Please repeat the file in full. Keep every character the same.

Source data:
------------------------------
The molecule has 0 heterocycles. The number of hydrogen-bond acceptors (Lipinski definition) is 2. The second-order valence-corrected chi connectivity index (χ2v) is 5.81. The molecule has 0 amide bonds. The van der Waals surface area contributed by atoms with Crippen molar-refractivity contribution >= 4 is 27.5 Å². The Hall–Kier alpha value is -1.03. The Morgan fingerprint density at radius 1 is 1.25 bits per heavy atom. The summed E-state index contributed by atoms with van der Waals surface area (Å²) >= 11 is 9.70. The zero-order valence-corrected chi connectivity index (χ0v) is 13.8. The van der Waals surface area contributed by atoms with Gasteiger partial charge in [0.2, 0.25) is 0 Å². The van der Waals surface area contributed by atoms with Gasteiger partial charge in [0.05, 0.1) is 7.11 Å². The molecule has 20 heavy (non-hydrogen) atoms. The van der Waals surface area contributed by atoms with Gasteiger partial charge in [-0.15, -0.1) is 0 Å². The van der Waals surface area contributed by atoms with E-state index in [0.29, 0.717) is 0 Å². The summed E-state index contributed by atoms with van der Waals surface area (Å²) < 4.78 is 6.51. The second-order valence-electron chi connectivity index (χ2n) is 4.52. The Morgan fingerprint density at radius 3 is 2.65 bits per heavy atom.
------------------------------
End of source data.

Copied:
The molecule has 0 heterocycles. The number of hydrogen-bond acceptors (Lipinski definition) is 2. The second-order valence-corrected chi connectivity index (χ2v) is 5.81. The molecule has 0 amide bonds. The van der Waals surface area contributed by atoms with Crippen molar-refractivity contribution >= 4 is 27.5 Å². The Hall–Kier alpha value is -1.03. The Morgan fingerprint density at radius 1 is 1.25 bits per heavy atom. The summed E-state index contributed by atoms with van der Waals surface area (Å²) >= 11 is 9.70. The zero-order valence-corrected chi connectivity index (χ0v) is 13.8. The van der Waals surface area contributed by atoms with Gasteiger partial charge in [0.2, 0.25) is 0 Å². The van der Waals surface area contributed by atoms with Gasteiger partial charge in [0.05, 0.1) is 7.11 Å². The molecule has 20 heavy (non-hydrogen) atoms. The van der Waals surface area contributed by atoms with Gasteiger partial charge in [-0.15, -0.1) is 0 Å². The van der Waals surface area contributed by atoms with E-state index in [0.29, 0.717) is 0 Å². The summed E-state index contributed by atoms with van der Waals surface area (Å²) < 4.78 is 6.51. The second-order valence-electron chi connectivity index (χ2n) is 4.52. The Morgan fingerprint density at radius 3 is 2.65 bits per heavy atom.